- Chess Club & Competitions
- Debating & Public Speaking
- Performing Arts
- Retreats, Camps & Cultural Experiences
- Rua Reader’s Bookclub
- Student Events
- Social Justice & Volunteering
- Student Leadership
- House System
- News & Events
From the Principal
Welcome to week six of Term 4. The past week has finally given us a taste of some nicer weather, and with it we might allow ourselves the hope that long hot days on the beach are just around the corner. With three weeks for the senior students and four for the juniors I remind everyone that we need to finish the year off positively and carry our efforts through to the end.
We have had a delightful first half of the term with the Year 12’s finishing off extremely well and the rest of the student body being settled and productive. I especially encourage our senior students who completed their exam period to focus on their studies for the next three weeks to ensure they get themselves off to the best possible start for next year and set themselves up to achieve results commensurate with their ability. I wish all students in Years 7 to 10 good luck as they prepare for exams over the coming weeks.
As we enter into the third week of Year 12 exams the examiners have told us that things have been running very smoothly. All students I have spoken to appear to be pretty happy with the way things have gone for them which we hope will translate into results which a true reflection of their ability and their efforts. A significant part of our student’s success is due to the work done by staff over the past six years leading up to this point. The College wishes to thank all staff, in particular our Year 12 subject teachers for their efforts in bringing this fine group of young men to this point in their lives. In particular the College would like to thank the staff involved in making the exams run smoothly for their organization and preparations. To those students who have finished congratulations and to those still going we wish them luck and encourage them to remain focused until the end.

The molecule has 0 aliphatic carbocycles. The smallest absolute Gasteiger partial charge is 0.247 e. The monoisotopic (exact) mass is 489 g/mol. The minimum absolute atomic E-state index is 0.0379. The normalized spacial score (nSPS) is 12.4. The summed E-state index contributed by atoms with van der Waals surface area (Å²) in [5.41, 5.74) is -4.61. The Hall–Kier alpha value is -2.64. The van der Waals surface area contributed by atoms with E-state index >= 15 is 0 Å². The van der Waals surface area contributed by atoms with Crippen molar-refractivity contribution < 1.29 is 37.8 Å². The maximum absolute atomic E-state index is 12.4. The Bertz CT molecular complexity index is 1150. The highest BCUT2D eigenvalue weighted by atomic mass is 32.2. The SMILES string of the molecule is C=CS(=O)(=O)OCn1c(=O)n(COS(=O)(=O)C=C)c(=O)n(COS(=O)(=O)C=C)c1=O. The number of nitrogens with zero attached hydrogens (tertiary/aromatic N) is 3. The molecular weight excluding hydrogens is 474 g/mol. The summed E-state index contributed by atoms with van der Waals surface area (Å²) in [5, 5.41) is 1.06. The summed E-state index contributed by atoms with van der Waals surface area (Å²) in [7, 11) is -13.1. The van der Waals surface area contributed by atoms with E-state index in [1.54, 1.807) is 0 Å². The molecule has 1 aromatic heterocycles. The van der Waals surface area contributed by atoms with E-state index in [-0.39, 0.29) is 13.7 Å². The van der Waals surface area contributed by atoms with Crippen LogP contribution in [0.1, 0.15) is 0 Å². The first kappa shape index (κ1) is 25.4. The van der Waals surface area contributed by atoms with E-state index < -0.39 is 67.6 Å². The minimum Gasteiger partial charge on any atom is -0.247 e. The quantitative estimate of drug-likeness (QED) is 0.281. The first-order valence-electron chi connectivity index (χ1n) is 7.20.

As I reflect on the boys undertaking exams and hope with all my heart that they have worked hard and given themselves every opportunity to meet their expectations as well as ours I worry a little about the pressure our students face as they strive for ‘success’. Firstly I ask have we done enough to prepare the boys for the exams but probably more importantly have we done enough to prepare the boys for life after the exams. Have we reassured them that their results, whilst we hope are good are merely an indicator of where they are at with regards understanding of their subjects, they are not an indicator of their worth as a person. Have we given them the resilience to bounce back if things don’t go as they would like.